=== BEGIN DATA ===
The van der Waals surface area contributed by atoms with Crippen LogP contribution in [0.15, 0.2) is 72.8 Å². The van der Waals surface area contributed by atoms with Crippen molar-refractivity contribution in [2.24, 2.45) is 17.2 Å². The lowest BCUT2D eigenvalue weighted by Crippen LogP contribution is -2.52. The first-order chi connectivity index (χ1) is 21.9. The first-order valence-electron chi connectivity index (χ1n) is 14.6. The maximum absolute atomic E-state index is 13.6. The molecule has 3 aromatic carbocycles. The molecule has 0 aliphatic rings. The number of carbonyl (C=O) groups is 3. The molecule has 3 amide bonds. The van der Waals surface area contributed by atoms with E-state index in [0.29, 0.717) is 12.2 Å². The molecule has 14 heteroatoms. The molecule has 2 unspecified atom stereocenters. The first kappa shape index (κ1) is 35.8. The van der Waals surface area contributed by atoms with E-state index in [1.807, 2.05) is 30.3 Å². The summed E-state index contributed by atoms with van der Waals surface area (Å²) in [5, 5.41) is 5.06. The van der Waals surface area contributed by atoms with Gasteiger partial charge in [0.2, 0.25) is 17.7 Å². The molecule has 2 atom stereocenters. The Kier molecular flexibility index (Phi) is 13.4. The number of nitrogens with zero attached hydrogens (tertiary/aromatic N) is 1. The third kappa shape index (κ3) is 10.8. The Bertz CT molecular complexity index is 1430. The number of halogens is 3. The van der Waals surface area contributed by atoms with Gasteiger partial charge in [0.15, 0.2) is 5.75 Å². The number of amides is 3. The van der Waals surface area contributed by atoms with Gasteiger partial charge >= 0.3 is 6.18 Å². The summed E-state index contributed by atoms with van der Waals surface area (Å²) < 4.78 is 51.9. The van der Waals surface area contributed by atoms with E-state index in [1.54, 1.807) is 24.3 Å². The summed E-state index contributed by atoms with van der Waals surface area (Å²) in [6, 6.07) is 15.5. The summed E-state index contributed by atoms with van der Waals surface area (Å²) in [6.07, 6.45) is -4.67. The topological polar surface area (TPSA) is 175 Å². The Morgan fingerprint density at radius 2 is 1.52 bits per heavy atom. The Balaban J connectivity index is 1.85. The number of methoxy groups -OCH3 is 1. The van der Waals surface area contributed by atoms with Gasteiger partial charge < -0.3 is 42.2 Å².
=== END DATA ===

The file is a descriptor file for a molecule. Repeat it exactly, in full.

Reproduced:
The van der Waals surface area contributed by atoms with Crippen LogP contribution in [0.15, 0.2) is 72.8 Å². The van der Waals surface area contributed by atoms with Crippen molar-refractivity contribution in [2.24, 2.45) is 17.2 Å². The lowest BCUT2D eigenvalue weighted by Crippen LogP contribution is -2.52. The first-order chi connectivity index (χ1) is 21.9. The first-order valence-electron chi connectivity index (χ1n) is 14.6. The maximum absolute atomic E-state index is 13.6. The molecule has 3 aromatic carbocycles. The molecule has 0 aliphatic rings. The number of carbonyl (C=O) groups is 3. The molecule has 3 amide bonds. The van der Waals surface area contributed by atoms with E-state index in [0.29, 0.717) is 12.2 Å². The molecule has 14 heteroatoms. The molecule has 2 unspecified atom stereocenters. The first kappa shape index (κ1) is 35.8. The van der Waals surface area contributed by atoms with E-state index in [1.807, 2.05) is 30.3 Å². The summed E-state index contributed by atoms with van der Waals surface area (Å²) in [5, 5.41) is 5.06. The van der Waals surface area contributed by atoms with Gasteiger partial charge in [0.2, 0.25) is 17.7 Å². The molecule has 2 atom stereocenters. The Kier molecular flexibility index (Phi) is 13.4. The number of nitrogens with zero attached hydrogens (tertiary/aromatic N) is 1. The third kappa shape index (κ3) is 10.8. The Bertz CT molecular complexity index is 1430. The number of halogens is 3. The van der Waals surface area contributed by atoms with Gasteiger partial charge in [0.15, 0.2) is 5.75 Å². The number of amides is 3. The van der Waals surface area contributed by atoms with Gasteiger partial charge >= 0.3 is 6.18 Å². The summed E-state index contributed by atoms with van der Waals surface area (Å²) < 4.78 is 51.9. The van der Waals surface area contributed by atoms with E-state index in [1.54, 1.807) is 24.3 Å². The summed E-state index contributed by atoms with van der Waals surface area (Å²) in [6, 6.07) is 15.5. The summed E-state index contributed by atoms with van der Waals surface area (Å²) in [6.07, 6.45) is -4.67. The topological polar surface area (TPSA) is 175 Å². The Morgan fingerprint density at radius 2 is 1.52 bits per heavy atom. The Balaban J connectivity index is 1.85. The number of methoxy groups -OCH3 is 1. The van der Waals surface area contributed by atoms with Gasteiger partial charge < -0.3 is 42.2 Å².